Several years ago an IAAP chapter hosted a breakfast for the executives and supervisors of IAAP members. I remember having a fairly spirited conversation with a local well-known CEO about what defines an administrative professional?
How do we define our field? Is the category reserved only for the clerical realm? What about mail room staff or if your firm has an in-house print shop? What about meeting planners? What about the Executive Assistant that pulls together an entire I expressed my beliefs politely yet firmly that administrative professionals cover a much wider spectrum of support staff than perhaps he believed. He’s not alone. Reviewing a few sources reveals a wide range of approaches to quantifying and defining the field.
Office Team supplied the International Association of Administrative Professionals (IAAP) with a list of job titles and definitions for what they feel covers the scope of the field.
Now, take a look at the Bureau of Labor and Statistics approach to our field. Are you a 43-6010? 43-6000 -New definitions of the Standard Occupational Classification (SOC) for the administrative profession were released on March 10, 2010. (See http://bit.ly/cX1MHJ)
for the breakdown by job area.
A glimpse of this information is provided below.
43-6011 Executive Secretaries and Executive Administrative Assistants
Provide high-level administrative support by conducting research, preparing statistical reports, handling information requests, and performing clerical functions such as preparing correspondence, receiving visitors, arranging conference calls, and scheduling meetings. May also train and supervise lower-level clerical staff. Excludes “Secretaries” (43-6012 through 43-6014).
IAAP uses this definition:
Q. Who qualifies as an administrative professional?
If you have a chance to go to the site and look at the vast categorization that Office and Administrative Support covers– Seven different categories with about sixty subcategories- some that seem very relevant and others.. not so much.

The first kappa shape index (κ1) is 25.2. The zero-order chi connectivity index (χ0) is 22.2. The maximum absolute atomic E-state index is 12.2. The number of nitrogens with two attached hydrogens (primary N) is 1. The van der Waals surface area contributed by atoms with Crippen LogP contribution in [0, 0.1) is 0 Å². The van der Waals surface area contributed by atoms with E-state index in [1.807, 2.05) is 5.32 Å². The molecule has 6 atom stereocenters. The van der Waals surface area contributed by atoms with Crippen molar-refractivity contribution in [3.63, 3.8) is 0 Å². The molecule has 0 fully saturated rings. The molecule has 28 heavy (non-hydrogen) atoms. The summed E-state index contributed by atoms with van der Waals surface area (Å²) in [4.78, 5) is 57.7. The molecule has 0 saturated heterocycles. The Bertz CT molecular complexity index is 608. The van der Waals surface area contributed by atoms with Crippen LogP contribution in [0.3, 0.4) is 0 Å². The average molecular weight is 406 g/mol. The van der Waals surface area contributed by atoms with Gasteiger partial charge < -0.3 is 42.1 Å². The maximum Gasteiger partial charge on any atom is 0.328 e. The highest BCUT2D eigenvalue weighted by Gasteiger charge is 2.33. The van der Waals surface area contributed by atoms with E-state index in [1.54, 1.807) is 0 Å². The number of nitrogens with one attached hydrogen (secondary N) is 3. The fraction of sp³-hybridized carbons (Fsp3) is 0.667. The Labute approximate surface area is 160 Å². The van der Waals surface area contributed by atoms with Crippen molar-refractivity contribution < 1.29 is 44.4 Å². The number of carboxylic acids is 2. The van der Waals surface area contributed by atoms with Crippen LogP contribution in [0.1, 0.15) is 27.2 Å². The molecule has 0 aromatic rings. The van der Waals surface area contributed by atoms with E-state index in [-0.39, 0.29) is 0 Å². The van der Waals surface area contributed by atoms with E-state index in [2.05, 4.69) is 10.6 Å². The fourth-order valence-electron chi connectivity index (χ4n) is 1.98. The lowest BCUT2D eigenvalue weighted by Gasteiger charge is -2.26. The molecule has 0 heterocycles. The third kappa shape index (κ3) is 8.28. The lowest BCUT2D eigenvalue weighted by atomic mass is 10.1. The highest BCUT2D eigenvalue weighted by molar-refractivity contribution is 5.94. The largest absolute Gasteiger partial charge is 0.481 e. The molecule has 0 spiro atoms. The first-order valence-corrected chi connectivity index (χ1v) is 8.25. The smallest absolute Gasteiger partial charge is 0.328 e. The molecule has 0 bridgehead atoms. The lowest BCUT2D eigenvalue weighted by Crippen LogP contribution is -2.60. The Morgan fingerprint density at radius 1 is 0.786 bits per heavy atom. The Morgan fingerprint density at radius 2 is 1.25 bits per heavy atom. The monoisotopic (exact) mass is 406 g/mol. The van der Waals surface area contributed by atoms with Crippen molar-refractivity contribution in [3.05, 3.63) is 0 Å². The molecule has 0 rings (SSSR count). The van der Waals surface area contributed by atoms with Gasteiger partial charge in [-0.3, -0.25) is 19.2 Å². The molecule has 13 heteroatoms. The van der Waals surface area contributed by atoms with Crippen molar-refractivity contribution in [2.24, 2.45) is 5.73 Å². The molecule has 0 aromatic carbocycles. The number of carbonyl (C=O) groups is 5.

And by the way.. how does one define the engineering equivalent portion of our jobs? — You know, the engineering part of taking apart copiers to find jams- or replacing toner cartridges or taking apart the coffee machine and putting it back together. Silly, yes? Time consuming? Yes. Vital to the continued smooth functioning of our company? Absolutely. But these are skills learned on the job…and rarely documented within a job description or review. It is assumed that the administrative support staff member will inherently be able to address or take on- the small breakdowns of office and kitchen equipment.
One more page to look at -the 2008 statistics for Administrative Professionals (in the BLS category of Secretaries and Administrative Assistants) shows our field at 4.3 million strong in 2008 and the field was expected to grow 11% by 2018.
I digress. Those of us already employed in the field, we already know how much territory we cover and just how tricky it is to define our daily work accurately. We define it more by the title(s) of our supervisor, the number of years of experience, level of education and/or certifications. There is no doubt though- just as in every other occupation- there are those that hold the title- but obviously not the expertise or experience.
For the number crunchers and category makers- It is their task to generalize definitions to get the bulk of our work into neat columns of data. It is encouraging to me to see their efforts to sub categorize the field and to truly make an effort to quantify our contribution to the workforce contribution to the United States of America. As for me.. I think I’ll place myself in this category: 43-9190 Miscellaneous Office and Administrative Support Workers. I just cover too many task areas to fit neatly into any single description.